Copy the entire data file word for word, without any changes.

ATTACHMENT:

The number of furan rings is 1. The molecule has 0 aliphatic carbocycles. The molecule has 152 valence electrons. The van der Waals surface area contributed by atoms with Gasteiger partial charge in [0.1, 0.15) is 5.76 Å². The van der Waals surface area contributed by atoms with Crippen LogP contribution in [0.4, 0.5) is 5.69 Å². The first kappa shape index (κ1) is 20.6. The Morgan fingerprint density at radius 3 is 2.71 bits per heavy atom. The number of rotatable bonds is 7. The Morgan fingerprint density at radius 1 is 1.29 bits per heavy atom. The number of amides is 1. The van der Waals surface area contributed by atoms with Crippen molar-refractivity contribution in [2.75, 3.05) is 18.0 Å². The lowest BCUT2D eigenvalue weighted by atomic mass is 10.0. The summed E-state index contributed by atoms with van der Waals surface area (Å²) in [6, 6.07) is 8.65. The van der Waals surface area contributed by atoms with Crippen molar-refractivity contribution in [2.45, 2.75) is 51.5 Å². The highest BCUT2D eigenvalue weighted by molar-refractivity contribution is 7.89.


The number of furan rings is 1. The molecule has 0 aliphatic carbocycles. The molecule has 152 valence electrons. The van der Waals surface area contributed by atoms with Gasteiger partial charge in [0.1, 0.15) is 5.76 Å². The van der Waals surface area contributed by atoms with Crippen LogP contribution in [0.4, 0.5) is 5.69 Å². The first kappa shape index (κ1) is 20.6. The Morgan fingerprint density at radius 3 is 2.71 bits per heavy atom. The number of rotatable bonds is 7. The Morgan fingerprint density at radius 1 is 1.29 bits per heavy atom. The number of amides is 1. The van der Waals surface area contributed by atoms with Crippen molar-refractivity contribution in [2.75, 3.05) is 18.0 Å². The lowest BCUT2D eigenvalue weighted by atomic mass is 10.0. The summed E-state index contributed by atoms with van der Waals surface area (Å²) in [6, 6.07) is 8.65. The van der Waals surface area contributed by atoms with Crippen molar-refractivity contribution in [2.45, 2.75) is 51.5 Å². The highest BCUT2D eigenvalue weighted by molar-refractivity contribution is 7.89.